You're starting to get a handle on what your retirement will look like. Adjust your portfolio to protect it.
By now you should have the basics of your retirement strategy in effect. You’ve salted away a decent chunk of change and invested in a diversified group of funds. Hopefully, you’ve even gotten the hang of dealing with some market ups and downs, and settled on a mix of stocks and bonds you feel comfortable with. But as you close in on your retirement date, there are some new complications to consider. And some opportunities, too. Let’s start with the good stuff:
1. Look for savings boosters
As you’ve no doubt learned over the years, neither saving nor spending runs along a smooth path. Expenses spike when you need that new minivan or you’re paying tuition bills, and may then tail off once the offspring strike out on their own. Whenever money frees up, you can plow that money into extra savings.
You’d be surprised how you can make up for lost ground. For example, say you’re 50 with $350,000 socked away, make $70,000 a year, save at a 10% annual clip, and earn 5% annual investment returns. Let’s say for a brief window of time, when junior is at college racking up tuition bills, you have to drop that savings rate down to 5%.
It’s not the end of the world, as long as you commit to boosting your savings when cash frees up. For instance, if you were to drop your savings rate to 5% during those college years, but then boost it to 15% starting at 55 (when junior has graduated), and then to 25% starting at age 60 (perhaps when the mortgage is paid off), you’d wind up with $980,000 by age 65. That’s actually slightly more than the $916,500 you would have amassed by simply sticking to that 10% annual savings rate all along.
Remember too that starting at age 50, both you and your spouse can make extra catch-up 401(k)s contributions of up to $5,500, on top of the normal $17,500.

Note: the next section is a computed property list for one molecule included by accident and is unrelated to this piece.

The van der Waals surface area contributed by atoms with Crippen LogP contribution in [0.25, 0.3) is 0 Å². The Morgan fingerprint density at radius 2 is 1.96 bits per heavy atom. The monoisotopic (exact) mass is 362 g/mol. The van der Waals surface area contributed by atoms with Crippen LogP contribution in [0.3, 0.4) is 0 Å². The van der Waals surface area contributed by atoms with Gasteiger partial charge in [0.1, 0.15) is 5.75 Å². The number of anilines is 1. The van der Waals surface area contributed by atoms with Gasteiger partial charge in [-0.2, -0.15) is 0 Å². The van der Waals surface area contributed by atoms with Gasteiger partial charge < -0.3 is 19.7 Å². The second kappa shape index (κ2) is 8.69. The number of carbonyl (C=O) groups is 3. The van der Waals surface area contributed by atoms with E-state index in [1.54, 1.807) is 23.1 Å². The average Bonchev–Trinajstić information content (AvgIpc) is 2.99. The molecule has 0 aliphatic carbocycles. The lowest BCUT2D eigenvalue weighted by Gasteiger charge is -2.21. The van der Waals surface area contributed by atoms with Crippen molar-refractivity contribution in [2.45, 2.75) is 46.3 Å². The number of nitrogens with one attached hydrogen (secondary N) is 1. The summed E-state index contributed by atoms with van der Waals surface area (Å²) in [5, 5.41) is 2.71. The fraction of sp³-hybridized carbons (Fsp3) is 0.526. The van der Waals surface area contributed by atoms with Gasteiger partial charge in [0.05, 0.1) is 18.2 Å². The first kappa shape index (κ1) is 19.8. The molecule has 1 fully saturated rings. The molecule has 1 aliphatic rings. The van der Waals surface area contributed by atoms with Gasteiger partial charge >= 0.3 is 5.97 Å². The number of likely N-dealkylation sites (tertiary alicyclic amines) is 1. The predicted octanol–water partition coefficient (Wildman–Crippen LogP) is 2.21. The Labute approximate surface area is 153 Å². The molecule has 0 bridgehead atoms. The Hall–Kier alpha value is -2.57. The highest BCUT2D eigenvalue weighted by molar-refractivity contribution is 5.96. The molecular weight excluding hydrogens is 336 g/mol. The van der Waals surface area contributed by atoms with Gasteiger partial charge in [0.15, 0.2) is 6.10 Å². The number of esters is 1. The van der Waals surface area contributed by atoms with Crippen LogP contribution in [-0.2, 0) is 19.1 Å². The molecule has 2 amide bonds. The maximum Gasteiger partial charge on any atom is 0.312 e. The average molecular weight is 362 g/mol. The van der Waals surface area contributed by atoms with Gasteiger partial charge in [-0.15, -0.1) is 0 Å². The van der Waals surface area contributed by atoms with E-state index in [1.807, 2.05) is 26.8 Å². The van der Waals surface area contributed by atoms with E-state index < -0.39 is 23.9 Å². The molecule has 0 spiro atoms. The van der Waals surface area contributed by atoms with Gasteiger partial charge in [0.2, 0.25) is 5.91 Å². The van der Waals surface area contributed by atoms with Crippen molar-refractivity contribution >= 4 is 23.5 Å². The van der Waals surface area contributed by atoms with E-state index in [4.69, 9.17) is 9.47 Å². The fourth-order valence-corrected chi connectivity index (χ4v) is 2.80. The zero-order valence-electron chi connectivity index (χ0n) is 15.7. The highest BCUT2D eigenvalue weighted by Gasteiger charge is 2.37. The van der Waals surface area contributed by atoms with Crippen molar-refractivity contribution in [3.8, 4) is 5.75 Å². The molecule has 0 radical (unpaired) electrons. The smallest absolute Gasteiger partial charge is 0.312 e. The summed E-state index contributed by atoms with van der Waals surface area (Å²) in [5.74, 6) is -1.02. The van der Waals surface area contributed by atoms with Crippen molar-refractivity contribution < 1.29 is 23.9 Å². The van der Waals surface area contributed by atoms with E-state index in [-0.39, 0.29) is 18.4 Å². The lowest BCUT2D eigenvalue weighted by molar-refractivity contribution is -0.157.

2. Prep your portfolio for the spend-down phase
As you get nearer to your retirement date, you have to start thinking about your investments differently. Earlier in your career, market losses hurt, but they were buffered by the fact that you still had many years of earnings ahead. You were replenishing your portfolio even as it fell.
Once you enter retirement, the rules are different. You’ll have to spend out of your nest egg whether your portfolio is up or down. That means that even if stocks do well on average during the time you are retired, a bad run early on can deplete your portfolio quickly. In that case, a later market rebound may not help much. Consider this (partly) hypothetical example. The “bad years early” example is what actually would have happened to someone with the bad luck to retire in 1971. The portfolio taps out in less than 25 years.
The happier result, “bad years late,” is the same set of returns, just reversed so that more bull years come first. The moral of the story: Your retirement outcome will depend a lot on whether you have good luck or bad luck in the years just before and just after your retirement.
You can’t control what the markets will look like when you retire. But before you get there, you can prepare your portfolio by making sure a decent chunk of your nest egg is in safer assets such as bonds or cash.
3. Make sure your investments and your career are in sync
When you set your retirement plan in motion, you may have had certain expectations about when you’d retire. According to polls by Gallup, Americans expect to retire around age 66, reflecting a general trend toward later retirement. Here’s the thing: The actual age of retirement is only about 62. (That’s up from 59 in 2004.) Things happen: You may run into health issues, or find yourself forced into early retirement as your company downsizes. In your late 50s or early 60s, you probably will start to get a good sense of whether you’ll have to reset your planned retirement date. Don’t forget to reevaluate your plan accordingly. An earlier retirement means you’ll want to shift into safer assets more quickly.
Many 401(k) savers these days use target-date funds, premixed portfolios of stocks and bonds which lower their equity exposure as you approach a retirement date. If you’ve reset your retirement expectations, you should switch target date funds too. It can make a difference:
The popular T. Rowe Price Retirment fund meant for people aiming at a 2020 quit date has almost 10% more of its assets in stocks than the one for those retiring just five years sooner. Other target retirement funds in 401(k) plans have similar features. Even if you prefer to keep your investments on autopilot, sometimes you have to step in to correct course.